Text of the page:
After months of back and forth over getting a majority percentage of the popular vote, the two parties with the highest public backing have come together to nominate a candidate, Giuseppe Conte, to form a new government in Italy and serve as the next PM.
The Coalition has prepared a populist proposal to combat poverty, migration, and relations with Russia, the problem is that it comes with a hefty price tag. With Italy’s swelling debt problem, the plan isn’t viewed with much enthusiasm by other members of the EU.
Also troubling for the European bloc is the fact that sentiments in the Mediterranean country have been running a little counter to its migrant policy, which has brought about its own slew of problems for the nation that once hosted the seat of the Roman Empire.
Additionally, the clash of views surrounding economic cooperation with Russia have been a political hot button for both Italy and EU, where Italy considers better relations with Russia to be an integral part of having a healthier economy as well as avoiding an unnecessary belligerent foreign policy providing little to no benefit, while the EU has taken Washington’s lead in viewing Russia as an evil empire in the making and as a major cause of the bloc’s problems, both regarding the economy and security.
Deutsche Welle reports:
Giuseppe Conte has been chosen by a coalition of two populist parties as its pick to be Italy’s next prime minister. The move could set Italy on a collision course with the EU.
Giuseppe Conte, a 54-year-old law professor and something of a political novice, was named as the pick to be Italy’s next prime minister by Five Star Movement (M5S) leader Luigi Di Maio.
Conte, who was born in the southern province of Foggia and has never been elected to parliament, comes from the M5S side of the coalition.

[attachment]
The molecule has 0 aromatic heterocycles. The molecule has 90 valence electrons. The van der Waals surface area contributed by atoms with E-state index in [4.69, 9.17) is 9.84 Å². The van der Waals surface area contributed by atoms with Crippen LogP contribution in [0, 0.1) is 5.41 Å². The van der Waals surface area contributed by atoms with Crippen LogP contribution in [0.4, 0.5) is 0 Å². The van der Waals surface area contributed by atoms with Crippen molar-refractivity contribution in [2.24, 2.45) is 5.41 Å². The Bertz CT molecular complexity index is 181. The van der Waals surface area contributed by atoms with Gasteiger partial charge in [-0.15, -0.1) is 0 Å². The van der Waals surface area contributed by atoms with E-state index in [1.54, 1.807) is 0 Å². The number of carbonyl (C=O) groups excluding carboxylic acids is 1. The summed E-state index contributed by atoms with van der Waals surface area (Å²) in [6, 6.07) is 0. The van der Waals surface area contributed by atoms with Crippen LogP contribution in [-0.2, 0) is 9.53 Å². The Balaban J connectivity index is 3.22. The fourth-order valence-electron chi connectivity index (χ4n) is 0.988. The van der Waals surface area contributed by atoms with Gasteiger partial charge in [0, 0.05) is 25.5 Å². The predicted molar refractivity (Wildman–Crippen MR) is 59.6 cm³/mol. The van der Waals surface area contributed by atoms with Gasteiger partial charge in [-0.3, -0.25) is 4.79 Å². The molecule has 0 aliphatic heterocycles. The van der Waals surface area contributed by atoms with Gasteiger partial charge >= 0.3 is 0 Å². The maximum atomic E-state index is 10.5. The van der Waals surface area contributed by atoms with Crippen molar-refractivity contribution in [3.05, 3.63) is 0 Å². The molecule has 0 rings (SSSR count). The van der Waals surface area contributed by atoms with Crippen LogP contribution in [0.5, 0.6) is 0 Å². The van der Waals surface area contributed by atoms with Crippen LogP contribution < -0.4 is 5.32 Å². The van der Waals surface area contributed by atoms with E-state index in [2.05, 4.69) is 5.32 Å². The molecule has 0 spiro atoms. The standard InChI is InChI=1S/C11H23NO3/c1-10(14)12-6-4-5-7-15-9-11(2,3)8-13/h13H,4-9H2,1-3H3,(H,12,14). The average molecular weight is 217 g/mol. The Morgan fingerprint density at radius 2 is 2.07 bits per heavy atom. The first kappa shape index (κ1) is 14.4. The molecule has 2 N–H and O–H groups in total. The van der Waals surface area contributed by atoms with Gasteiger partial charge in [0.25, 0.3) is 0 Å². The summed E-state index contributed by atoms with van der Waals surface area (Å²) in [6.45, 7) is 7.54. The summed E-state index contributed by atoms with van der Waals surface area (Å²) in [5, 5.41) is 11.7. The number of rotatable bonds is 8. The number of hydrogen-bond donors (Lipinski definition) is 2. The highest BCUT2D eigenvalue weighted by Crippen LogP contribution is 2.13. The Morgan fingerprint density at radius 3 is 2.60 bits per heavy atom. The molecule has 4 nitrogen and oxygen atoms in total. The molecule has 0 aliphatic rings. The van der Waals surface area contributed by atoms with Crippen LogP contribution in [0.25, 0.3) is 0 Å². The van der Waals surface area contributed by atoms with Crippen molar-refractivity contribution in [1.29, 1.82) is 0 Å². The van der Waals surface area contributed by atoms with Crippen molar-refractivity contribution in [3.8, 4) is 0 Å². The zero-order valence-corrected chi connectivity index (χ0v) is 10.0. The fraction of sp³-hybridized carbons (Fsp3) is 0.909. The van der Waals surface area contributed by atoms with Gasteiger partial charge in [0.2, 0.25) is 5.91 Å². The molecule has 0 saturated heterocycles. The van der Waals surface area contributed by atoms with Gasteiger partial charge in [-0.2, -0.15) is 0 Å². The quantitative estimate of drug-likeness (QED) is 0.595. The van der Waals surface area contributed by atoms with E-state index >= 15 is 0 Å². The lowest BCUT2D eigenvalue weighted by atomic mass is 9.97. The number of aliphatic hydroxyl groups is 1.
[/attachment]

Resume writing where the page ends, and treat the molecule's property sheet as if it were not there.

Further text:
The now-likely coalition government in Rome made up of the M5S and League parties is on a possible collision course with other EU member states after it announced spending plans likely to increase the country’s already towering public debt.
What is in the coalition deal? The two parties agreed to give monthly payments of at least €780 ($920) to Italians living below the poverty line. The deal also foresees a maximum individual tax rate of 15 percent, while business would pay 20 percent at most. The platform includes the introduction of tougher rules on deporting migrants and calls for fostering dialogue with Russia on economic and foreign policy matters.
Why is the EU concerned? Italy is the third-largest economy in the EU, but is running public debt of more than 130 percent of GDP— second only to Greece. Economists and EU policymakers worry that the spending plans contained in the coalition’s program will increase the country’s debt burden still further. The coalition is also at odds with the EU over its pro-Russian stance and over its euroskeptic attitude, reflected in League leader Matteo Salvini’s “Italians First” motto.
In response to the bloc’s concerns, M5S’s Di Maio said “first let us govern, then you can legitimately criticize us.”
The nomination presents yet another area in which to worry about possible dissension, as popular sentiment, as well as Italian public policy, are increasingly viewing the EU with a degree of distrust. With disparities in economic, security and foreign policy interests, Italy and the EU sit on opposing sides of the table.
The EU worries that Italy could be the next Greece, with threats of an EU exit or default on their debt, together with a refusal to abide by the bloc’s policies on numerous issues, Italy acts as yet another centrifugal force within Western Europe.
With Britain’s upcoming exit from the Union, Poland and Hungary’s disaffection with the bloc’s migration policy, among others, rocky relations with Washington over the Iran nuclear deal, trade tariffs, secondary sanctions, security, and energy issues, there is a storm brewing in Europe, and the winds of disunity and populism are blowing strong.
The statements, views and opinions expressed in this column are solely those of the author and do not necessarily represent those of The Duran.